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Applied Scientific Research, Section B

, Volume 12, Issue 5–6, pp 424–434 | Cite as

Magnetohydrodynamic step slider bearing with variable viscosity

  • G. Ramanaiah
Article

Summary

Treating viscosity as a function of pressure, the problem of Magnetohydrodynamic step slider bearing with insulated bearing surfaces under an imposed transverse magnetic field is studied. It is found that the load supporting capacity of the bearing increases if the variation of viscosity with pressure is taken into account. The increase is much at large values of Hartmann number whereas the increase is very small at small Hartmann numbers.

Keywords

Pressure Distribution Riser Load Capacity Journal Bearing Variable Viscosity 
These keywords were added by machine and not by the authors. This process is experimental and the keywords may be updated as the learning algorithm improves.

Nomenclature

a

step height ratio,h 1/h2

B

magnetic induction field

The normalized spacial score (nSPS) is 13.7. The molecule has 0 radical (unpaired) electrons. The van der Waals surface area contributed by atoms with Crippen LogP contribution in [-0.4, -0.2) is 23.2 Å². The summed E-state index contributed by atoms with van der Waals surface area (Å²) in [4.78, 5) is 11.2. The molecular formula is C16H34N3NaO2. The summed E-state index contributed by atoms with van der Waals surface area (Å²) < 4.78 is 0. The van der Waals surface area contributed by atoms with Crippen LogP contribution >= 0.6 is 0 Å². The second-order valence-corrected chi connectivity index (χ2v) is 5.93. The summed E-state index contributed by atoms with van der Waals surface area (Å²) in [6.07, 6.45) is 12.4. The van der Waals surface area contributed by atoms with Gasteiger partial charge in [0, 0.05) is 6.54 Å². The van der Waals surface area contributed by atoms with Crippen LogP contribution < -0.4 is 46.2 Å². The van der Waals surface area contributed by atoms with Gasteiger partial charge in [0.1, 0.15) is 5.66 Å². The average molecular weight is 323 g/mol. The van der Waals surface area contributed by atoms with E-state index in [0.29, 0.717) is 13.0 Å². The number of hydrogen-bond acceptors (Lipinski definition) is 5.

B0

applied magnetic field

E

electric field strength

h

film thickness

I

current

J

current density

κ

=B 0 √σ/μ, κ0 =B 0 √σ/μ0

L

slider length in the direction of motion

M

Hartmann number,B 0 h 2 √σ/μ0

P

gauge pressure

pc

gauge pressure at riser location

Q

flow rate

R

dimensionless number, αp c/2

u

velocity inx-direction

U

velocity of the bearing surface

V

velocity field

W

load supporting capacity

( )1

refers to region I

( )2

refers to region II

(−)

corresponding non-dimensional quantity

α

empirical constant of dimension 1/p

μ

fluid viscosity

μ0

fluid viscosity at the inlet

μm

permeability of free space

σ

electrical conductivity

ρ

fluid density

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References

  1. 1).
    Snyder, W. T., Trans. ASME, Series D84 (1962) 197.Google Scholar
  2. 2).
    Hughes, W. F., Trans. ASME, Series D85 (1963) 129.Google Scholar
  3. 3).
    Hughes, W. F., Wear6 (1963) 315.CrossRefGoogle Scholar
  4. 4).
    Kuzma, D. C., Trans. ASME, Series D85 (1963) 424.Google Scholar
  5. 5).
    Agarwal, J. P., ZAMM43 (1963) 181.CrossRefMATHGoogle Scholar
  6. 6).
    Kuzma, D. C., Machine Design36 (1964) 206.Google Scholar
  7. 7).
    Charnes, A. and E. Saibel, Trans. ASME75 (1955) 269.Google Scholar
  8. 8).
    Tao, L. N., Trans. ASME, Series E26 (1959) 179.MATHGoogle Scholar
  9. 9).
    Glasstone, S. and K. Laidler and H. Eyring, The Theory of Rate Processes, pp. 576–577, McGraw-Hill, New York, 1941.Google Scholar

Copyright information

© Martinus Nijhoff 1965

Authors and Affiliations

  • G. Ramanaiah
    • 1
  1. 1.Department of Applied MathematicsIndian Institute of TechnologyKharagpurIndia

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